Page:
Fonterra forecasts losses of €390million

Fonterra has confirmed it forecasts losses of NZ$590-675 million (€342-390m) for the 2019 financial year (end 31 July 2019) ahead of full results being released in September.

CEO Miles Hurrell said Fonterra needs to reduce the carrying value of several of its assets and take account of other one-off accounting adjustments, which total approximately $820-860 million.

“Since September 2018 we’ve been re-evaluating all investments, major assets and partnerships to ensure they still meet the co-operative’s needs. We are leaving no stone unturned in the work to turn our performance around. We have taken a hard look at our end-to-end business, including selling and reviewing the future of a number of assets that are no longer core to our strategy. The review process has also identified a small number of assets that we believe are overvalued, based on the outlook for their expected future returns.

The co-operative’s FY19 underlying earnings range is within the current guidance of 10-15 cents per share, however the reported loss of $590-675 million this year, results in a 37 to 42 cent loss per share.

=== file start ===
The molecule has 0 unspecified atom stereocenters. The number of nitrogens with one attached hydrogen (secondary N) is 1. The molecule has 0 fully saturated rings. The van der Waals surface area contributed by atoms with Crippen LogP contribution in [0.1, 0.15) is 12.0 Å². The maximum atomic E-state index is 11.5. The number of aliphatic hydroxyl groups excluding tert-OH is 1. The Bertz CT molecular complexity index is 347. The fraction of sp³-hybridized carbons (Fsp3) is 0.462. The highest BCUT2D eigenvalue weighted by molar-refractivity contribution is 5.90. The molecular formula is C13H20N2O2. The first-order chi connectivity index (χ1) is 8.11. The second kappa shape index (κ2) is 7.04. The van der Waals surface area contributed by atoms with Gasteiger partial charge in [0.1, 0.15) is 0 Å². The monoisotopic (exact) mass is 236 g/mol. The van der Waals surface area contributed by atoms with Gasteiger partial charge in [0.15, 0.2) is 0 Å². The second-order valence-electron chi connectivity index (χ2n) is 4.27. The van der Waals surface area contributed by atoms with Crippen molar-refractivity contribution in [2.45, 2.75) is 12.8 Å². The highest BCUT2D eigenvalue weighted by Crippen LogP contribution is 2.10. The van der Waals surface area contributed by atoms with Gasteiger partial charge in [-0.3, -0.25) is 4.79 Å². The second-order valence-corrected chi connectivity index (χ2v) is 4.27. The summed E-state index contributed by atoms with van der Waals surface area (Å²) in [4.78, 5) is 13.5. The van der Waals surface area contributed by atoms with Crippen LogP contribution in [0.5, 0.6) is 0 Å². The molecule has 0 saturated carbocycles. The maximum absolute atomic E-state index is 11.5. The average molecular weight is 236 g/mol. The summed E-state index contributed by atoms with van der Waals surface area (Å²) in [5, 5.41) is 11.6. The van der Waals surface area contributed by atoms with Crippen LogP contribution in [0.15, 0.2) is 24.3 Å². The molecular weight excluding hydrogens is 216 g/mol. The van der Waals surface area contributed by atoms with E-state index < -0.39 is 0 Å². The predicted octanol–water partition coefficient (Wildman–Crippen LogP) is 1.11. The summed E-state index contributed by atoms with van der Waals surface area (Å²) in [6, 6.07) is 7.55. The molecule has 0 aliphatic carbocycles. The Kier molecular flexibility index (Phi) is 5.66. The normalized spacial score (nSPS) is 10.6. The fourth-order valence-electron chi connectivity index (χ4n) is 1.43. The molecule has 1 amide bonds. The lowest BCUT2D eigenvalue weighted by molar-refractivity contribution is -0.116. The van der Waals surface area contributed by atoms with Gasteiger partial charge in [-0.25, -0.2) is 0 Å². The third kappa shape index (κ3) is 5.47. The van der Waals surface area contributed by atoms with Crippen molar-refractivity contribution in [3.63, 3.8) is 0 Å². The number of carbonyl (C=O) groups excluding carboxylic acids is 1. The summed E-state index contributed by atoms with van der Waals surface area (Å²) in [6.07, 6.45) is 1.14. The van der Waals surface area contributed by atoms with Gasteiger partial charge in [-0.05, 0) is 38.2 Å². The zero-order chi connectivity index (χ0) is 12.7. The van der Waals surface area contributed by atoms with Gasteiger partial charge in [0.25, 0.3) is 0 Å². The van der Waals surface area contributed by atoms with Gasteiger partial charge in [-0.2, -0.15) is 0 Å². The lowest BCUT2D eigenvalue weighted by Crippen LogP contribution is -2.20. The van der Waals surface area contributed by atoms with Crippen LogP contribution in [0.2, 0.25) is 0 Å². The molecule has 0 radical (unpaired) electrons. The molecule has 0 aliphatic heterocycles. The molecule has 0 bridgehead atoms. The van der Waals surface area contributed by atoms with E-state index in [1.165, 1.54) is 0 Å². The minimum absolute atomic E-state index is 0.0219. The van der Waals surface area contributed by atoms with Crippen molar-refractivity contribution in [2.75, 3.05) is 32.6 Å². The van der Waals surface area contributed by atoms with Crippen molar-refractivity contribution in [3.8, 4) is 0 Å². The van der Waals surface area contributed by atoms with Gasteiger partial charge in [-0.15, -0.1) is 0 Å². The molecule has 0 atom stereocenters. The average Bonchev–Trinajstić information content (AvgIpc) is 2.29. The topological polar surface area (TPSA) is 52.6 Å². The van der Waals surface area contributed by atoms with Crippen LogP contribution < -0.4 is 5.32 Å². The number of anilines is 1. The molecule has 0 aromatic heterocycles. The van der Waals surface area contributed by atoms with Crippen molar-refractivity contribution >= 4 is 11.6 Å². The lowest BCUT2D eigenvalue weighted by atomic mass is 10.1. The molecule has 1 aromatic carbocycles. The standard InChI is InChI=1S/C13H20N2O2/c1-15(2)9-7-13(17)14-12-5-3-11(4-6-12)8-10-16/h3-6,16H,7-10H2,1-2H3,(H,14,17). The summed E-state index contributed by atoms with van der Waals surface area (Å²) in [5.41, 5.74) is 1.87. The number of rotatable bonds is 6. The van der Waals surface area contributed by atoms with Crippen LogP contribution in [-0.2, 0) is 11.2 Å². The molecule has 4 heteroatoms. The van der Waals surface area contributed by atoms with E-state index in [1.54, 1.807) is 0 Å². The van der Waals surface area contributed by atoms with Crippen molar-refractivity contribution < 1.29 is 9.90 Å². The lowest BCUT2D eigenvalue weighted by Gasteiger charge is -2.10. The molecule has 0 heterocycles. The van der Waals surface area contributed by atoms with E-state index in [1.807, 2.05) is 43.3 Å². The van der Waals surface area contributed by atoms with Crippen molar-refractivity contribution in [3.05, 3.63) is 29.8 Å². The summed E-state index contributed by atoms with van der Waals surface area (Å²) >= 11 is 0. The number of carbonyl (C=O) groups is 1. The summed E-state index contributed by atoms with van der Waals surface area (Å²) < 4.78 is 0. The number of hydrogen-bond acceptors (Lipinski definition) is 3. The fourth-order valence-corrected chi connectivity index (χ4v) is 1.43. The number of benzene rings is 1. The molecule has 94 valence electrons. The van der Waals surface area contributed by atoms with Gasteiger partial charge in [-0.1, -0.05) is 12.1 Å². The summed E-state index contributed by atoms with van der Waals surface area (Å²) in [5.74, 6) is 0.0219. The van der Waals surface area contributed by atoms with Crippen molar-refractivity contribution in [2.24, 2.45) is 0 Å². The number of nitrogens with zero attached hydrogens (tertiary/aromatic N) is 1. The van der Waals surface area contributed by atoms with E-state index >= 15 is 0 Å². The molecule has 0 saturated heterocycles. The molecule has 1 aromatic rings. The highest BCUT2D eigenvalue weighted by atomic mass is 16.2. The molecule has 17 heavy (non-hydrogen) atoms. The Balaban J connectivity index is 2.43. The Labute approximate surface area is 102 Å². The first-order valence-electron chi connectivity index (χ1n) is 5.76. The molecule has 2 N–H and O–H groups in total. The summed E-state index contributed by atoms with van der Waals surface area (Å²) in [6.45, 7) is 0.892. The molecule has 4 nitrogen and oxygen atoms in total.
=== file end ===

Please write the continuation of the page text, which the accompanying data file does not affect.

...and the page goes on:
Mr Hurrell said that the majority of the one-off accounting adjustments related to non-cash impairment charges on four specific assets and the divestments that the co-op has made this year as part of the portfolio review.

“DPA Brazil, the New Zealand consumer business, China Farms and Australian Ingredients’ performance have been improving, but slower than expected and not at the level we had based our previous carrying values on.”

“We’re in no doubt that farmers and unit holders will be rightly frustrated by these write-downs,” said Hurrell. “I want to reassure them that they do not, in any way, impact our ability to continue to operate. Our cashflow remains strong, our debt has reduced and the underlying performance of the business for FY19 is in-line with our latest earnings guidance of 10-15 cents per share. We remain on track with our other targets relating to reducing capital expenditure and operating expenses.”

Fonterra chairman John Monaghan said that in-light of the significant write-downs that reflect important accounting adjustments Fonterra needed to make, the company has decided not to pay a dividend for FY19.

“Our owners’ livelihoods were front of mind when making this decision and we are well aware of the challenging environment farmers are operating in at the moment,” said Monaghan.

“Ultimately, we are charged with acting in the best long-term interests of the co-op. Not paying a dividend for the FY19 financial year is part of our stated intention to reduce the co-op’s debt, which is in everybody’s long-term interests.”

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